2009 Nissan 370Z Review

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The Car Connection

The Car Connection Expert Review

Trevor Wild Trevor Wild Author
January 31, 2009

The Nissan Z has never occupied the top spot in the performance world—and it doesn't now—but it's still a great performance car that starts just under $30,000.

Our team of sportscar experts has researched road tests of the 2009 Nissan 370Z to develop this review. In addition, editors at TheCarConnection.com have driven the new 370Z and bring their firsthand observations to help you develop your own impressions.

The 2009 Nissan 370Z is a straightforward sportscar: one wedgelike body style, two front seats, modest cargo area, and a 3.7-liter V-6 that pumps out 332 horsepower. Some at TheCarConnection.com would opine that if you need more information than this, you're not really shopping for a sportscar.

What ends up being especially confusing for '09 is that the old-style 350Z is still being sold, though only as a convertible. This review covers the all-new coupe; for those looking at the '09 convertible, please refer to our 2008 Nissan 350Z review.

The 370Z coupe is all new for 2009. Unlike so many recent introductions, the exterior dimensions for the 2009 Nissan 370Z are trimmed down from 2008. Measurements show that the wheelbase is almost four inches shorter, and overall length is down almost three inches. When looking at the new Z, it's clear that Nissan takes nearly all of the length from behind the door, a move that enhances the coupe's long-hood look. Where the windshield meets the roof is an especially dramatic area, providing a styling link from 370Z to the mighty Nissan GT-R (the GT-R is to the 370Z as the Corvette is to the Camaro).

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Like the exterior, the interior is all new and a significant upgrade. Competently placed controls make work behind the wheel a pleasure, and little cues—such as the fact that the main gauges move with the tilt steering column—help ensure solid ergonomics. However, the 2009 Nissan 370Z doesn't stand out inside; materials feel solid but not particularly appealing, and the three gauges nestled into the center of the dash (water temp, voltage, clock) look to be wearing cheap vinyl toupees.

The engine, a 3.7-liter V-6 making 332 horsepower, is the same one installed in the Infiniti G37 coupe. Redline is at a steep 7,500 rpm, but there's no advantage to revving it that high; the engine has a fat torque curve and produces plenty of usable power at lower revs.

The new 2009 Nissan 370Z offers two transmissions. One is a carryover from the Infiniti G37, an excellent seven-speed automatic with paddle shifters. The gearbox does an excellent job of approximating a manual gearbox when called on to do so. Most enthusiasts will prefer the smooth-shifting six-speed manual, which now features rev-matching, a feature that blips the throttle during downshifts. This feature achieves the benefit of smoother "heel-toe" downshifting without requiring the driver to be as adept with his (or her) feet as Helio Castoneves. Fuel economy is actually better than the previous model, at 18 mpg city, 26 mpg highway for the automatic.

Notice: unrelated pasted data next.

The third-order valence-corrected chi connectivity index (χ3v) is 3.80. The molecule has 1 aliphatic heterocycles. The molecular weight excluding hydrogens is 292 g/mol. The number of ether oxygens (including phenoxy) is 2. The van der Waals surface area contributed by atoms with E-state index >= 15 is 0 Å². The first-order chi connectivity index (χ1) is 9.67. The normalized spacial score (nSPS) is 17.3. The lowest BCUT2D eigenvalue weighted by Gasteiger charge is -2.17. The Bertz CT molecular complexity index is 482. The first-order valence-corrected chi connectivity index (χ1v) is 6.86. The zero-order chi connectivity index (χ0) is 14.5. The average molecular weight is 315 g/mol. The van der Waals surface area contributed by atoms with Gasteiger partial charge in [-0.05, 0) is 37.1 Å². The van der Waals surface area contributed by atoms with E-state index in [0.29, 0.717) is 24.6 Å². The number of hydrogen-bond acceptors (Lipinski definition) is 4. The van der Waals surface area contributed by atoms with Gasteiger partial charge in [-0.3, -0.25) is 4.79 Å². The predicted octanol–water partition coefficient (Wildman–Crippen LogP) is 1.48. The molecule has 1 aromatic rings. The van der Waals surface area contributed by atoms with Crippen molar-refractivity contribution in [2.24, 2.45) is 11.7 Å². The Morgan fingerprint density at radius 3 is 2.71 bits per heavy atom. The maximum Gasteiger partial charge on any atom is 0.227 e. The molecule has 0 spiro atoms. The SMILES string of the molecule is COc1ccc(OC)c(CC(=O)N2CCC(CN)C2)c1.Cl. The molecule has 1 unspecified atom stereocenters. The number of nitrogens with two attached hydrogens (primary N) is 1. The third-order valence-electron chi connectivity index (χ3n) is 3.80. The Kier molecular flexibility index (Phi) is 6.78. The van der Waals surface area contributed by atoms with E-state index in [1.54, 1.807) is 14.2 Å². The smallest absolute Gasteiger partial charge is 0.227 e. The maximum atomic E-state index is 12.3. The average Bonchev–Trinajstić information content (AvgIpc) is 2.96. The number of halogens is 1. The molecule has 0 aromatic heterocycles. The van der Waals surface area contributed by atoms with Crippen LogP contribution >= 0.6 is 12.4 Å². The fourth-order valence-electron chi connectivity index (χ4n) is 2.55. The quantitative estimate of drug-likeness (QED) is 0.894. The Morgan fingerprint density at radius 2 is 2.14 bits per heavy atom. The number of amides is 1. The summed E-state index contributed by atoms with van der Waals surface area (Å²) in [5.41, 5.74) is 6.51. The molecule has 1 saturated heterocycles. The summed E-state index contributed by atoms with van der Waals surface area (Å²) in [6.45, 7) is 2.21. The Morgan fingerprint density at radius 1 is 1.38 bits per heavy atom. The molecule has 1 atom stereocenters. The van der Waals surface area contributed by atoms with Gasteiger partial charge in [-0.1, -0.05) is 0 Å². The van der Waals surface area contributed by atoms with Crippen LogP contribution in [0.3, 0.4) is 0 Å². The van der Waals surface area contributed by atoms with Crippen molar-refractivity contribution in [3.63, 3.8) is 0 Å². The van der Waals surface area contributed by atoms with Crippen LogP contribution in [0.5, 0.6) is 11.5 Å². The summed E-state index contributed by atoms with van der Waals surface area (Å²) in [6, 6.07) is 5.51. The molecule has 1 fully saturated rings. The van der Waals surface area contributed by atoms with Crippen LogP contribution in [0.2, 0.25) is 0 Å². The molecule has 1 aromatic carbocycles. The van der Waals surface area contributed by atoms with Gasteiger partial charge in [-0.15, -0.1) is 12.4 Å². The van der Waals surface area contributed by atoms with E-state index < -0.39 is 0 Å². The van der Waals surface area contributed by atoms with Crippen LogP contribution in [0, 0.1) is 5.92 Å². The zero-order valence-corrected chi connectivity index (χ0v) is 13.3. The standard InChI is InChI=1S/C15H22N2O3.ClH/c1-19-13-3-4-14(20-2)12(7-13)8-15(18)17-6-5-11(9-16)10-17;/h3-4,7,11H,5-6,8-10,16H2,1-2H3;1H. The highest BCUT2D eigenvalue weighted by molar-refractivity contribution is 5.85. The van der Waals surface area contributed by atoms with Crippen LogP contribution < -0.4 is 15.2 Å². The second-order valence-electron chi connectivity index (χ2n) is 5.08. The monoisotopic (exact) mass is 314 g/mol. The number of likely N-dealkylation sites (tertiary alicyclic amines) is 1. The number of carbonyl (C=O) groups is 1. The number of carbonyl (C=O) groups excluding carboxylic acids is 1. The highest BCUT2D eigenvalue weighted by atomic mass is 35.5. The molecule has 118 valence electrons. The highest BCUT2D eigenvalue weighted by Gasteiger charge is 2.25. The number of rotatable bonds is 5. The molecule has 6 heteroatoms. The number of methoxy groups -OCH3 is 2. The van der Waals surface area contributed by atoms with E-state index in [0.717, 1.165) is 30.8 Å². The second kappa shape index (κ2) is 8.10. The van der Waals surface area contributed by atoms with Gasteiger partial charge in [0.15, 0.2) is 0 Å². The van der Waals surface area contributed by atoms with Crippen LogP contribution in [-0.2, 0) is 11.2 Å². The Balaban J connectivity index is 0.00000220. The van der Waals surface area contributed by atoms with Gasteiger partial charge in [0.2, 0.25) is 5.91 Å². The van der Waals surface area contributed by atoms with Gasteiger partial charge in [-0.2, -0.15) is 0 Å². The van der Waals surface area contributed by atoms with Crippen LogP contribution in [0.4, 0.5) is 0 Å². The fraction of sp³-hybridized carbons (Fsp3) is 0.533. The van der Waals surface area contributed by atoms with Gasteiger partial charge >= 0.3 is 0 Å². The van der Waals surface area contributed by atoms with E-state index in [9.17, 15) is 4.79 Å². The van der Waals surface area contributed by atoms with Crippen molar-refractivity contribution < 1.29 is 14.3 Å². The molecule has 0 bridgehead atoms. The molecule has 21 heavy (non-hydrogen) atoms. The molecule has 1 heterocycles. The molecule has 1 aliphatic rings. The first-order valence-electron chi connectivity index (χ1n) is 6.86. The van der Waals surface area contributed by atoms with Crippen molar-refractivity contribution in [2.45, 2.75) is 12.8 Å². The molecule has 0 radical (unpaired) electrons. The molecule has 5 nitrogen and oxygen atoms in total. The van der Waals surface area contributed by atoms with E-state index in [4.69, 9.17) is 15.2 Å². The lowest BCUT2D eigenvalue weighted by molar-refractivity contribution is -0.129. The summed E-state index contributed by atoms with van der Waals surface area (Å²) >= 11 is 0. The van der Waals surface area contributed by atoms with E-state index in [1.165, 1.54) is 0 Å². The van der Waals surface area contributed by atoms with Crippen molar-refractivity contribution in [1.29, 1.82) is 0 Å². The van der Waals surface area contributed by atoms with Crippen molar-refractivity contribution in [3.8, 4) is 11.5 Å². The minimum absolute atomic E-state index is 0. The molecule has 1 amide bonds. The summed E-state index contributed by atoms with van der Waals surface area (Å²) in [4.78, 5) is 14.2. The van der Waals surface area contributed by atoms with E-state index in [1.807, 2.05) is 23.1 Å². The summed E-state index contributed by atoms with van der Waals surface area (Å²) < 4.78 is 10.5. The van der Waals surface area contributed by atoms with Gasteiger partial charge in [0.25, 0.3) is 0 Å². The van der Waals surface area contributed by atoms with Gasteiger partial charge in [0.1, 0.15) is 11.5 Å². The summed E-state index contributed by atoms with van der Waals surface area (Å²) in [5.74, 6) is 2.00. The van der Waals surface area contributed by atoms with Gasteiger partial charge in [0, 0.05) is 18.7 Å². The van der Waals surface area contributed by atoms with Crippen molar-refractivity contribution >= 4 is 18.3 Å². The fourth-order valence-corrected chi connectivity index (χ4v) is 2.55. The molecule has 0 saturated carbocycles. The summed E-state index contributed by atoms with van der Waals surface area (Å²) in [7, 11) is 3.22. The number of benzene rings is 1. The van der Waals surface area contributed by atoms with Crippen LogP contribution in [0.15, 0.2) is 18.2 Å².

On the track, TheCarConnection.com editors note that the shorter wheelbase and wider track improve the car's handling dynamics, and it's big fun to toss around. And on the road, we generally like the way the 2009 Nissan 370Z drives. The ride from the new suspension is compliant, but over some surfaces—and only some—the road noise is way too loud and totally unacceptable for a modern car. Drivetrain noise, particularly gearbox whine, is prevalent, reminding you that Nissan spent its development money on making the 370Z go fast, not quietly. Additionally, at very high speeds (go-directly-to-jail velocities) the tires tend to hunt the subtle grooves of the road, requiring an unsettling amount of attention to keep the missile on course.

In terms of safety, the 2009 Nissan 370Z includes every dynamic feature available, including traction control, ABS, and electronic stability control. These controls work with a responsive chassis that should let you drive around accidents instead of running into them. In the event of an accident, front and side airbags are standard, as well as roof-mounted side-curtain airbags. As of this review, Nissan's newest Z-car hasn't been crash tested, but it should perform better than the outgoing 350Z (mostly a four-star performer).

The 2009 Nissan 370Z is available in only two models: the standard Z and the better-equipped Z Touring. Only two options are available: the Sport Package (that includes some fantastic-looking 19-inch wheels) and the Navigation Package. Cruise control, power windows, and Nissan's Intelligent Key keyless entry/start are all standard. The Z's entertainment system will be replaced early in this model's life with one that is more capable and features more capabilities. The current top sound system is from Bose, and the separate DVD-NAV system includes a 9.3GB Music Box Hard Drive with an iPod interface.

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